Current gender identity legislation
The current law on changing first names and/or legal sex in special cases (Transsexuellengesetz- TSG) requires two psychological evaluations. The evaluator does not have to be a licensed psychotherapist, but must be a person who "has appropriate experience with the problems of transsexualism due to their education and profession" (as stated in the law, “die auf Grund ihrer Ausbildung und ihrer beruflichen Erfahrung mit den besonderen Problemen des Transsexualismus ausreichend vertraut sind”).
This evaluation must state that
the person has to "feel like he/she belongs to the other sex",
"stands under the compulsion" to live according to these notions,
and that the person's "feeling of belonging to the other sex" is unlikely to change in the future.
Following the judgement of the FCC in 2011, there has been a reversal of the requirement set out in the original 1980 law which stipulates that an individual must undergo an operation to change the appearance of external sexual characteristics "through which a clear approximation of the appearance of the opposite sex would be achieved" and which also requires the "permanent removal of the physical ability to reproduce”.
The banning of conversion therapy for "gender identity”
The "law for the protection from conversion treatments" [Gesetz zum Schutz vor Konversionsbehandlungen, KonvBehSchG] criminalises any treatment of children and adolescents that "seeks to change or suppress sexual orientation or self-perceived gender identity". The law also claims that conversion therapy does not refer to "surgical interventions or hormone treatments which aim to express a person's self-perceived gender identity or to meet a person's desire for a more masculine or more feminine physical appearance." The regulation applies "to everyone", including parents, teachers and educators. In the case of social care organisations and legal guardians, criminal liability is limited to "cases of gross violation of welfare or educational obligations.”
In laymen’s terms, the legislation aims to make it a legal obligation to propagate gender identity ideology to children and young people. The legislation criminalises not only questioning this belief, but also the ability to support children to feel comfortable with their physical body and accept it as it is. Treatments which medicalise children and adolescents, leading to chronic on-going health problems, are exempt from actual conversion therapy (e.g. Medical professionals who can “make” homosexual adolescents into heterosexuals).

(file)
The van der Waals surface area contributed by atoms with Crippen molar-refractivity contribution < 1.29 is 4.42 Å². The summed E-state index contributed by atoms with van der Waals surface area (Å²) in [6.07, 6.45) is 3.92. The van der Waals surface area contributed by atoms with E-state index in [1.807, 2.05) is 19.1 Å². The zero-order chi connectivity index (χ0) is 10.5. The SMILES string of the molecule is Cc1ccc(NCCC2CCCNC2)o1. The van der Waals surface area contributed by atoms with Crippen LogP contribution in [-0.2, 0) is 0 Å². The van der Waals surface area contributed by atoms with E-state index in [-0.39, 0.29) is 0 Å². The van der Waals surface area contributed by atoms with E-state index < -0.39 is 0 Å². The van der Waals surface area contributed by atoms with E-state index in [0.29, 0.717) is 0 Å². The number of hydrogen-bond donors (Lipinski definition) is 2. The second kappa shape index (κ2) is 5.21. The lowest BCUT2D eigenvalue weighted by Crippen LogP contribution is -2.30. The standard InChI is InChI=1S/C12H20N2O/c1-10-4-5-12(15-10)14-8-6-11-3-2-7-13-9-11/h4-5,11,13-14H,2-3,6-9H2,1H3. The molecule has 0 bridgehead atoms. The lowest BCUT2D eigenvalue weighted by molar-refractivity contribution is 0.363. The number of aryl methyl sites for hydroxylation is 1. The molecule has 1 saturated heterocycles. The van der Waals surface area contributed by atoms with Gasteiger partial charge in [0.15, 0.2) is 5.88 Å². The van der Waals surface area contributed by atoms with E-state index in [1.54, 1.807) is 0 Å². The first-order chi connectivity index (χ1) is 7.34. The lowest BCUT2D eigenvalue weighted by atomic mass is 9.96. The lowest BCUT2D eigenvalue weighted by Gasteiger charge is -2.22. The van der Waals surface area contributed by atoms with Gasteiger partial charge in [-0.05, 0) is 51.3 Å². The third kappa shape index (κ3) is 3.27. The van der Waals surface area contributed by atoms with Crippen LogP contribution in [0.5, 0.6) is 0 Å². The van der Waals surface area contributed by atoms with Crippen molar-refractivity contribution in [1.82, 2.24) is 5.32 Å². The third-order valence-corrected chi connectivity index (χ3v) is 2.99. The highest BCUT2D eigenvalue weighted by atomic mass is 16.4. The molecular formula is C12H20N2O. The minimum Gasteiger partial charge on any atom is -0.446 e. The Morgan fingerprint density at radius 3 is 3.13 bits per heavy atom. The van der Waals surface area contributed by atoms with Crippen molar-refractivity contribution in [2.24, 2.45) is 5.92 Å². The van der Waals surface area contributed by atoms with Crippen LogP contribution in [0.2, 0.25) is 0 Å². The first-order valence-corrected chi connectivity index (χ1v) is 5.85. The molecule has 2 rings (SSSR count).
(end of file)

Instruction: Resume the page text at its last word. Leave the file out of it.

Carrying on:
A further component of this law is the establishment of state "advice centres”. We can assume that this type of "education" will also provide one-sided "advice" that supports the belief in “gender identity”. Shortly before the law was passed, women's rights activists wrote an open letter to members of parliament.
In Germany there are recommendations from specialist organisations, but no actual legal age limits for medical and surgical interventions in children and adolescents diagnosed with "gender dysphoria". With permission from parents, German doctors often remove the uterus and ovaries from 14-year-old girls already. There is also evidence of genital surgery having been carried out on minors by medical professionals who believe in "gender identity" and transgender theory. The administration of highly controversial puberty blockers to children and adolescents has become common practice among medical professionals, despite responsible doctors urgently advising against the administration of puberty blockers.
Medical guidelines for adults, which are also applied by psychotherapists, take a belief-based approach. They consistently and exclusively recommend the affirmation approach. This means that they recommend adopting a belief in "gender identity" and in the idea that a person can be “born in the wrong body”.
The relevant guidelines for children and young people are currently being revised. However, it is a significant concern that their result will be similar. Insecure adolescents and their parents are almost unable to find gender-critical or gender-abolitionist doctors and psychotherapists in this country. The majority of practitioners believe in transgender theory or do not dare to publicly speak out against it.